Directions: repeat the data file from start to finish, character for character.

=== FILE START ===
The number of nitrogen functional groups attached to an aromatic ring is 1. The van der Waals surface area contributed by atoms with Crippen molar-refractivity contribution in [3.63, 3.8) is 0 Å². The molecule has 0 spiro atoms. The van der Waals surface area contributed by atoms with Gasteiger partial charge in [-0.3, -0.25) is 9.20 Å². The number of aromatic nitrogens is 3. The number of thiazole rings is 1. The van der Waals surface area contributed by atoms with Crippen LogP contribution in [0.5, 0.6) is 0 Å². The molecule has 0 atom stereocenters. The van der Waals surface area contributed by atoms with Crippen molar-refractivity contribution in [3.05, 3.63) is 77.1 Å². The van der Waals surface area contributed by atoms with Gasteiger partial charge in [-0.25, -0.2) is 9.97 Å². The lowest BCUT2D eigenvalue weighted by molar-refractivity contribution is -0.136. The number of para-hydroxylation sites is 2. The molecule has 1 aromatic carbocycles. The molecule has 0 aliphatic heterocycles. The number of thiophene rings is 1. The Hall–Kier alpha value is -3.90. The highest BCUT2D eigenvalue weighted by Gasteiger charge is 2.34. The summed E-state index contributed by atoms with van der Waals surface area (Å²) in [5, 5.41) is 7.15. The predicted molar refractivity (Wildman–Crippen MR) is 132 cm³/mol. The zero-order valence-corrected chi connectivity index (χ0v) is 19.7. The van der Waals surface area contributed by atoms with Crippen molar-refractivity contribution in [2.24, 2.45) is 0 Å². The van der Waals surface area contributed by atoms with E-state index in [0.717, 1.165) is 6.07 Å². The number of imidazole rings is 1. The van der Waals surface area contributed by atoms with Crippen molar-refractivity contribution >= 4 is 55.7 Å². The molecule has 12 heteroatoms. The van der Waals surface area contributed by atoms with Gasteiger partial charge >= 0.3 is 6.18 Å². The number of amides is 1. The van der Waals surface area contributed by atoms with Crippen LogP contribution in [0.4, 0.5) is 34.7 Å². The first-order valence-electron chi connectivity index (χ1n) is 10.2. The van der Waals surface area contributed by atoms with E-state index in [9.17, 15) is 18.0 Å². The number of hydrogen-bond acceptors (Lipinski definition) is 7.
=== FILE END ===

The number of nitrogen functional groups attached to an aromatic ring is 1. The van der Waals surface area contributed by atoms with Crippen molar-refractivity contribution in [3.63, 3.8) is 0 Å². The molecule has 0 spiro atoms. The van der Waals surface area contributed by atoms with Gasteiger partial charge in [-0.3, -0.25) is 9.20 Å². The number of aromatic nitrogens is 3. The number of thiazole rings is 1. The van der Waals surface area contributed by atoms with Crippen LogP contribution in [0.5, 0.6) is 0 Å². The molecule has 0 atom stereocenters. The van der Waals surface area contributed by atoms with Crippen molar-refractivity contribution in [3.05, 3.63) is 77.1 Å². The van der Waals surface area contributed by atoms with Gasteiger partial charge in [-0.25, -0.2) is 9.97 Å². The lowest BCUT2D eigenvalue weighted by molar-refractivity contribution is -0.136. The number of para-hydroxylation sites is 2. The molecule has 1 aromatic carbocycles. The molecule has 0 aliphatic heterocycles. The number of thiophene rings is 1. The Hall–Kier alpha value is -3.90. The highest BCUT2D eigenvalue weighted by Gasteiger charge is 2.34. The summed E-state index contributed by atoms with van der Waals surface area (Å²) in [5, 5.41) is 7.15. The predicted molar refractivity (Wildman–Crippen MR) is 132 cm³/mol. The zero-order valence-corrected chi connectivity index (χ0v) is 19.7. The van der Waals surface area contributed by atoms with Crippen molar-refractivity contribution in [2.24, 2.45) is 0 Å². The van der Waals surface area contributed by atoms with E-state index in [0.717, 1.165) is 6.07 Å². The number of imidazole rings is 1. The van der Waals surface area contributed by atoms with Crippen molar-refractivity contribution >= 4 is 55.7 Å². The molecule has 12 heteroatoms. The van der Waals surface area contributed by atoms with Gasteiger partial charge >= 0.3 is 6.18 Å². The number of amides is 1. The van der Waals surface area contributed by atoms with Crippen LogP contribution in [0.4, 0.5) is 34.7 Å². The first-order valence-electron chi connectivity index (χ1n) is 10.2. The van der Waals surface area contributed by atoms with E-state index in [9.17, 15) is 18.0 Å². The number of hydrogen-bond acceptors (Lipinski definition) is 7.